Elbow down old hat

Discussion in 'Riding Techniques' started by faffi, May 18, 2015.

  1. faffi

    faffi A.S.A.N.

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    Rossi 2000
    [​IMG]


    Ruggia 1991
    [​IMG]


    Ruggia 1989
    [​IMG]


    I find it interesting to see how similar Ruggi is to Marquez considering the 25 years between them.
     
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  3. kneedragon

    kneedragon Re-Member ... ?

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    Similar, but JF Ruggia didn't win everything. He had an eye-popping style, and he carried massive mid corner speed, but his results were nothing all that special. It was unusual, but not unheard of. I saw a shot about 2 ~ 3 weeks after the very first R1 showed up, a guy scraping his elbow. And that was on OEM factory tyres...
     
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  4. faffi

    faffi A.S.A.N.

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    Oh, I'm aware that he didn't win much and that there is far more to going fast than dragging elbows, but he seems to have pioneered the dramatic style we see most use today.
     
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  5. kneedragon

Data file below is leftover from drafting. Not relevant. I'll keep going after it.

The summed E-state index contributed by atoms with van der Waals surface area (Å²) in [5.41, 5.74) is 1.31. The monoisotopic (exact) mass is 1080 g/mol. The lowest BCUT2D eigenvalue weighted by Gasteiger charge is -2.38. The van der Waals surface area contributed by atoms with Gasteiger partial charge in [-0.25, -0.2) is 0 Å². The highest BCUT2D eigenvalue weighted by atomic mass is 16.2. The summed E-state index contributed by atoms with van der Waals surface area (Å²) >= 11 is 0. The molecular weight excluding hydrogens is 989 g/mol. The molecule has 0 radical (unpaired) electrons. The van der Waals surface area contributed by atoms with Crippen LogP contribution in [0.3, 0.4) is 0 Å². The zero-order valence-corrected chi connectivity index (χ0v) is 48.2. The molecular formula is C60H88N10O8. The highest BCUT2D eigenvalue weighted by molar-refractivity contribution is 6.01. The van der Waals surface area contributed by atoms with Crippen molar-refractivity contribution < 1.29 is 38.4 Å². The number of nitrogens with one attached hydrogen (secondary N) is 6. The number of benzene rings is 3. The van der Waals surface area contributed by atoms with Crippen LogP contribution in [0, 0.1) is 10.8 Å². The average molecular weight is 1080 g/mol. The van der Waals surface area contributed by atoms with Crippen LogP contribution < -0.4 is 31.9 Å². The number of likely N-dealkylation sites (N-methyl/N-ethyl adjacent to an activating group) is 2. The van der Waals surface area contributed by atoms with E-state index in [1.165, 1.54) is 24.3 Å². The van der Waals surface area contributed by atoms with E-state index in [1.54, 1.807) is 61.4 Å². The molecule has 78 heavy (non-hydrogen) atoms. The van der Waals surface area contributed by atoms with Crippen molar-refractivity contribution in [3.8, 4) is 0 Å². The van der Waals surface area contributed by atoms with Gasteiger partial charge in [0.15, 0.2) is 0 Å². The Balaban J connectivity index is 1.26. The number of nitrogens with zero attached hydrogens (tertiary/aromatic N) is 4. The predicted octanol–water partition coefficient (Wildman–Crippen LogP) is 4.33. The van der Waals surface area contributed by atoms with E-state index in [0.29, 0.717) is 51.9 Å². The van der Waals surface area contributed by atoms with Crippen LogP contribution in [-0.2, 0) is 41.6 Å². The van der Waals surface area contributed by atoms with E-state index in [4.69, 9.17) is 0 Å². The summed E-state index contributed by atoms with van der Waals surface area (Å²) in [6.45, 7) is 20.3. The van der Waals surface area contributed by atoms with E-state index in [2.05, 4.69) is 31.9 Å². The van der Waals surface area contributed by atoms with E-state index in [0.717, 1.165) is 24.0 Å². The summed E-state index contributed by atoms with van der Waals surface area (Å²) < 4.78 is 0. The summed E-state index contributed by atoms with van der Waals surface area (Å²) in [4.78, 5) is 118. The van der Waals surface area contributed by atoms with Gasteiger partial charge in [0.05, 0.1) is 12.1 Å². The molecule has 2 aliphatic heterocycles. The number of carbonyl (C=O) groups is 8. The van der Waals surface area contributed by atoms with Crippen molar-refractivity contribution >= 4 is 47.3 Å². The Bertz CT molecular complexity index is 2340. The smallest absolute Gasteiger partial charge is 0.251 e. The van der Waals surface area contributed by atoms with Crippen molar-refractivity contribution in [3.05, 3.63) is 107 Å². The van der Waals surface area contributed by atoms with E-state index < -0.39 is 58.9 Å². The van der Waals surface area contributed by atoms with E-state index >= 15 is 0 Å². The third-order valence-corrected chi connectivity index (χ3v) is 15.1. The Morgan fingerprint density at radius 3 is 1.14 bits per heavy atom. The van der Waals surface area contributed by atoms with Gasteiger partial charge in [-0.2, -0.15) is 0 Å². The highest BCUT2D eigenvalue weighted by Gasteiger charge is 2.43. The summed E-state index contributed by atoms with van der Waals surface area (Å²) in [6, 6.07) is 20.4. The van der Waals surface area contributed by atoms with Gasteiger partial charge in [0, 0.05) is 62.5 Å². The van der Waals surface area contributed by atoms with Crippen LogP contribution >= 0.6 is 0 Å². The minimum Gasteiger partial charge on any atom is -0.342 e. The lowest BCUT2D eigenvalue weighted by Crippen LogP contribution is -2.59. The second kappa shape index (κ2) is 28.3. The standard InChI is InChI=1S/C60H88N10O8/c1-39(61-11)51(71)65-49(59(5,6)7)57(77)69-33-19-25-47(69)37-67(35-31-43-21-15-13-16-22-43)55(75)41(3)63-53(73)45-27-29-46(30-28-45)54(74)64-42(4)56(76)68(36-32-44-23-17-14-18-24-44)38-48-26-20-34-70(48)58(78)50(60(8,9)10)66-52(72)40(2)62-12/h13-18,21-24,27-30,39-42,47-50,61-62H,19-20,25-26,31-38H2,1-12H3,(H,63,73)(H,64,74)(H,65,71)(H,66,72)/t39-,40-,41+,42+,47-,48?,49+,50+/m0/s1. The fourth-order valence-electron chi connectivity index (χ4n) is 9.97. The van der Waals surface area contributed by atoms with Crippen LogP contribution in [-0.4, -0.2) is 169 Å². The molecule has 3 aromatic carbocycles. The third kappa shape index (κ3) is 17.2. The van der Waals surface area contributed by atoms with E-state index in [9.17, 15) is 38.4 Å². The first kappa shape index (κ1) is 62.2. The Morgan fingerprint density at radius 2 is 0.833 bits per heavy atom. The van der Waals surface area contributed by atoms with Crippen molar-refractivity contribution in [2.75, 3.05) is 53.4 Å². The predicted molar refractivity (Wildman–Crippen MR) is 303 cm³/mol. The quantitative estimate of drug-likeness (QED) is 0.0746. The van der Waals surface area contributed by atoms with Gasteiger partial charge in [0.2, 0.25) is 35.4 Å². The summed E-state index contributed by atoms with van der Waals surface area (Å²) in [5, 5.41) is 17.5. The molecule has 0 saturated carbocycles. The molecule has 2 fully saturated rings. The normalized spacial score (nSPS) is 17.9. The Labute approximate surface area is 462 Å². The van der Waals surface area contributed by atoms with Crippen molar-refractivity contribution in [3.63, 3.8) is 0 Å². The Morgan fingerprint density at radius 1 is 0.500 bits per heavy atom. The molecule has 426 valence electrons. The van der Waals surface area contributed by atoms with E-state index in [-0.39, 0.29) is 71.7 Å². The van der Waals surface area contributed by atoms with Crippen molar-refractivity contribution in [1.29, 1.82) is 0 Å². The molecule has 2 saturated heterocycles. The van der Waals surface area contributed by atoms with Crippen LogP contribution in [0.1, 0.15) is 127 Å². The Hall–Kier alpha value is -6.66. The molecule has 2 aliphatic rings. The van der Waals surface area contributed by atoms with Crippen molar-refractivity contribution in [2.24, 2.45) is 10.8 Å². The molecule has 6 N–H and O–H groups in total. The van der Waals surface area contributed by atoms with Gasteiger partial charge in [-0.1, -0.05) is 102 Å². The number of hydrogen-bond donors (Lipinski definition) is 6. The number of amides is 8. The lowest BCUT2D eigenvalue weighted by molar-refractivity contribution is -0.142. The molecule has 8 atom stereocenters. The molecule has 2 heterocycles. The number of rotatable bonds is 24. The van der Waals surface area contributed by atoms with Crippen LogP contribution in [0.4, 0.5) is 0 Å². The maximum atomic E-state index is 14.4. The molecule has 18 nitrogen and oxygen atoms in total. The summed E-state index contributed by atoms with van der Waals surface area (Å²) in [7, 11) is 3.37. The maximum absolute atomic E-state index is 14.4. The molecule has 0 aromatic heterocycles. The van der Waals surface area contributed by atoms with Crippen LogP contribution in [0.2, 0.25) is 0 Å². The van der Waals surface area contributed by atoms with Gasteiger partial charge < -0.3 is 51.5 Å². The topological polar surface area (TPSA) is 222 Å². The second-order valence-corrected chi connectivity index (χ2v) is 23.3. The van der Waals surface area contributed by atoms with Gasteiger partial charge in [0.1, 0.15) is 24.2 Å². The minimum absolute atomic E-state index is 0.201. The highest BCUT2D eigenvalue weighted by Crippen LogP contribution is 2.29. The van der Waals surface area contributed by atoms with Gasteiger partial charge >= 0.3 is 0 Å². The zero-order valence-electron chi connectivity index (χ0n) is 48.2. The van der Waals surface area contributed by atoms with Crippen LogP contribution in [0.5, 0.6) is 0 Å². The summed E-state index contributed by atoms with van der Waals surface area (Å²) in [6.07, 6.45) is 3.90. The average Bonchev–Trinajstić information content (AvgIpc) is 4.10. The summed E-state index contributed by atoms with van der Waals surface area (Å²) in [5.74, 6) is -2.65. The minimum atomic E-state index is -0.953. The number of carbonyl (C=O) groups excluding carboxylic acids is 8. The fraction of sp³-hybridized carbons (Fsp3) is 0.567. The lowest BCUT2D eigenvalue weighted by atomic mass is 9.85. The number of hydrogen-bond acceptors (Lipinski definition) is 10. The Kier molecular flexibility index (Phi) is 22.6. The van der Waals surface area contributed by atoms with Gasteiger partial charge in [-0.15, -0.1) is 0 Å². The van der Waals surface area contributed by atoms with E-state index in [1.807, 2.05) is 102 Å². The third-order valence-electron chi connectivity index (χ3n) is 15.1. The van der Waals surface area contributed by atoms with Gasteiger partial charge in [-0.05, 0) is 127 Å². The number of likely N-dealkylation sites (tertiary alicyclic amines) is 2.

kneedragon Re-Member ... ?

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    Yeah. I am more impressed by Timo Sarranin and King Kenny who copied him. I think that was a far more dramatic departure from the 'standard' technique of the day. Elbow down is just a logical extension of knee down, and major weight shift to the inside. Knee down and weight shift was a complete change from the sit still and ride school of the previous generation. It wasn't just Roberts, Barry Sheene and others were starting to move their body quite a bit and stick the knee out some, but they weren't deliberately dragging their knee. Roberts also wasn't the only one to start sliding the bike around. Graham Crozby did it a fair bit too, but Roberts had it under much better control. Croz could be a bit of a loose cannon... Speed he had, skills he had, but mostly he just had great big balls...